The cost of insuring a bond against a default has fallen sharply in recent days in Europe’s derivatives markets, suggesting that the mood in some corners of the debt world remains relatively benign.
The move may have been exaggerated by a forthcoming technical change to the index, analysts say. However, it may also show that investors remain relatively willing to tolerate risk – irrespective of widespread predictions about a forthcoming turn in the credit cycle.
These signals of investor sentiment are likely to be closely watched, given that a host of major companies are expected to issue bonds in the coming weeks, after the recent summer lull.
Until recently, the main measure used to gauge investor sentiment in the credit market was the secondary price of cash bonds. However, in the past couple of years many investors have started to focus on the price of credit default swaps – an instrument that lets investors place bets on the chance of default. That is because the CDS market has recently become considerably more liquid than the market for cash bonds.
One important CDS indicator now being tracked is the so-called “crossover” part of the Itraxx series – or a basket of CDS prices for European companies which are at the cusp of investment grade and sub-investment grade ratings.
A few weeks ago, the average price of this index was well over 280 basis points (meaning that the cost of insuring €10m of bonds against default was more than €280,000 year). However, on Monday the index closed at 232bp, 6bp down on the day – and back towards the levels seen earlier this year, when credit conditions were extremely benign.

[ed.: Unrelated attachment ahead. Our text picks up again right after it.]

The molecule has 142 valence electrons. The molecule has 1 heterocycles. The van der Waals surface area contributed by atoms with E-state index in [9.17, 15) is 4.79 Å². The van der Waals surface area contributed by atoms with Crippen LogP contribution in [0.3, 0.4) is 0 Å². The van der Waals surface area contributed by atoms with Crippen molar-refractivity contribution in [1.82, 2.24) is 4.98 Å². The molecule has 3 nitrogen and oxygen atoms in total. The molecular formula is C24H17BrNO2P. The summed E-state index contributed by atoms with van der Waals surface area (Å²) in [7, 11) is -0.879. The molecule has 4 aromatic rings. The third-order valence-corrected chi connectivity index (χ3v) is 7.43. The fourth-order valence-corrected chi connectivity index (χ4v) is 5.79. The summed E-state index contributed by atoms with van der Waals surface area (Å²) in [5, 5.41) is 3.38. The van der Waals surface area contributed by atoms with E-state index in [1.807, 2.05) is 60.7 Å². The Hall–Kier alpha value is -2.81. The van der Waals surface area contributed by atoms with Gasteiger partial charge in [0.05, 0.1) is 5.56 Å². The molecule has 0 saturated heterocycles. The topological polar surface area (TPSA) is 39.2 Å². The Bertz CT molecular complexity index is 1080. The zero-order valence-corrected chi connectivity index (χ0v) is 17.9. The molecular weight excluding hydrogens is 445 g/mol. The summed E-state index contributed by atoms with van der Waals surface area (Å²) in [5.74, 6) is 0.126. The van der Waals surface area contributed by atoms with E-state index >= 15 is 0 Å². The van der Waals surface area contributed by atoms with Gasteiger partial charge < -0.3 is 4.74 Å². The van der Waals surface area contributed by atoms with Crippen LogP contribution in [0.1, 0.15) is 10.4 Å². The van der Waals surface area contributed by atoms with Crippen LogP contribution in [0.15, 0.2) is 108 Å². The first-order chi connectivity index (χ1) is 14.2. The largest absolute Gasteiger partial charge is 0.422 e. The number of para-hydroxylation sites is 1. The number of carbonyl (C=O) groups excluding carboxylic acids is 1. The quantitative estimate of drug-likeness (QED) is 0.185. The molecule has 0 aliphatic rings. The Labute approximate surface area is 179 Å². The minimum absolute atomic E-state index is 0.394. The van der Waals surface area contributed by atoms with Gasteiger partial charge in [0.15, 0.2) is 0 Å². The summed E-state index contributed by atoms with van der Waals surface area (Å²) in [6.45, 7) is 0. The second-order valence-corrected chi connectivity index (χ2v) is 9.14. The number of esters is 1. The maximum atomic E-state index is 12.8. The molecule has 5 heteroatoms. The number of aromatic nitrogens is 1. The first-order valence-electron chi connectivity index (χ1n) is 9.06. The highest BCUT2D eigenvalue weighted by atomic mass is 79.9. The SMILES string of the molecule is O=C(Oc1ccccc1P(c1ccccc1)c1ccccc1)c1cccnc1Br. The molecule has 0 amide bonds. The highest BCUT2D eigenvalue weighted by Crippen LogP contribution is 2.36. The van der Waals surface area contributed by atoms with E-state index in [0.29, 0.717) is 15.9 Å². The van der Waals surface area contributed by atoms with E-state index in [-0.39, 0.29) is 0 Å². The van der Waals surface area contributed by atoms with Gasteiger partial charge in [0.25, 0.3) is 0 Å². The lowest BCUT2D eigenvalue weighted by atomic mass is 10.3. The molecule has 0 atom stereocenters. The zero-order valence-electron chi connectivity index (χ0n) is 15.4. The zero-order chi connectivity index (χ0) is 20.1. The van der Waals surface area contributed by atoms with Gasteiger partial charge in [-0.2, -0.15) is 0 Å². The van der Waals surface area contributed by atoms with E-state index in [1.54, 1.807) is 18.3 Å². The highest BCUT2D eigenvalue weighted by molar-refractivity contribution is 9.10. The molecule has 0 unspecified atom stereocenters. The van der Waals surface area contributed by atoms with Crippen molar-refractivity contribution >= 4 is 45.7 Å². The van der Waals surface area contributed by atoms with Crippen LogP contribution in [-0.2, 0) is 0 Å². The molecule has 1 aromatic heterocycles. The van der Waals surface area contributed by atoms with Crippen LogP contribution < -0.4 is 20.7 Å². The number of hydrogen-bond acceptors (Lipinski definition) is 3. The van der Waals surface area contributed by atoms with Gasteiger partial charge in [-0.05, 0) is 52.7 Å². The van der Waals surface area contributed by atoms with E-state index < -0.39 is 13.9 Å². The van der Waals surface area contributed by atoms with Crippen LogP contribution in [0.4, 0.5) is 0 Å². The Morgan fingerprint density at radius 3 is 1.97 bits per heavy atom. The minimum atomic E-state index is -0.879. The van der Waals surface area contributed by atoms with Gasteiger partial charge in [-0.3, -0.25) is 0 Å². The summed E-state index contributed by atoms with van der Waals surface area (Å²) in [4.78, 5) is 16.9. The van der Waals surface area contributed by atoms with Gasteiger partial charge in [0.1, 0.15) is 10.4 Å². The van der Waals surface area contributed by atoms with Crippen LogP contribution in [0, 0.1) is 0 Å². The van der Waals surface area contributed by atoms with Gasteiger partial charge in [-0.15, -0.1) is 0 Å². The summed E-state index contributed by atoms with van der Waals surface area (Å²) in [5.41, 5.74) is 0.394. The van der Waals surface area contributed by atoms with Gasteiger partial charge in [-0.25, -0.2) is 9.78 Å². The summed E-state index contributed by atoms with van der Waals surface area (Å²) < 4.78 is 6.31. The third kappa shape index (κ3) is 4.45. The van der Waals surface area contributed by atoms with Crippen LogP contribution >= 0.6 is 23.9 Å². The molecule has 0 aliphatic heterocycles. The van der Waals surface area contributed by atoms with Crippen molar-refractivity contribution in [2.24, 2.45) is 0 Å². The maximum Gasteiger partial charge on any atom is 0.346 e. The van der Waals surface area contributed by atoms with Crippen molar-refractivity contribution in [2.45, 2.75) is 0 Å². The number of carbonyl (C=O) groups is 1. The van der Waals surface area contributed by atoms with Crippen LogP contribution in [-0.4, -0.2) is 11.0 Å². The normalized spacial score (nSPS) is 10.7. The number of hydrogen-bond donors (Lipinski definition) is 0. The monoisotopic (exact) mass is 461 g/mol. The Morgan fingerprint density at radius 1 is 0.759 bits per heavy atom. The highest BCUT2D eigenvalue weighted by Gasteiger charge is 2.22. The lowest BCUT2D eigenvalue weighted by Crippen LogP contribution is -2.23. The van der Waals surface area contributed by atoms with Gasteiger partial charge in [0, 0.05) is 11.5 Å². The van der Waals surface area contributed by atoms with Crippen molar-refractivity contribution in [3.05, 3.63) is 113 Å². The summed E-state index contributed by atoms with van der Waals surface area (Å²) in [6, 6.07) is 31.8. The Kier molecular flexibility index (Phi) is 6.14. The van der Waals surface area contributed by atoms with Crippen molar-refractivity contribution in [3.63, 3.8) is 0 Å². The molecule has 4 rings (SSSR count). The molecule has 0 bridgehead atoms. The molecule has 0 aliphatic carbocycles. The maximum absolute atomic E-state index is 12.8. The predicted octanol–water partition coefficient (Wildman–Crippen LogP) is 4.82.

The swing has surprised some observers, given that the European Central Bank has been raising interest rates, and given widespread expectations that investors would become more risk-averse this autumn.
Some analysts blame it on the forthcoming “roll” of the Itraxx series on September 20 – a technical event that occurs twice a year when the baskets are updated. Other observers argue that there is currently some heavy trading by hedge funds or other large players.
However, some analysts have concluded that the Itraxx index shows that investors remain very upbeat, irrespective of earlier gloomier predictions. Separate surveys by JPMorgan and Citigroup on Monday suggested the mood in the credit markets will remain benign in the coming weeks.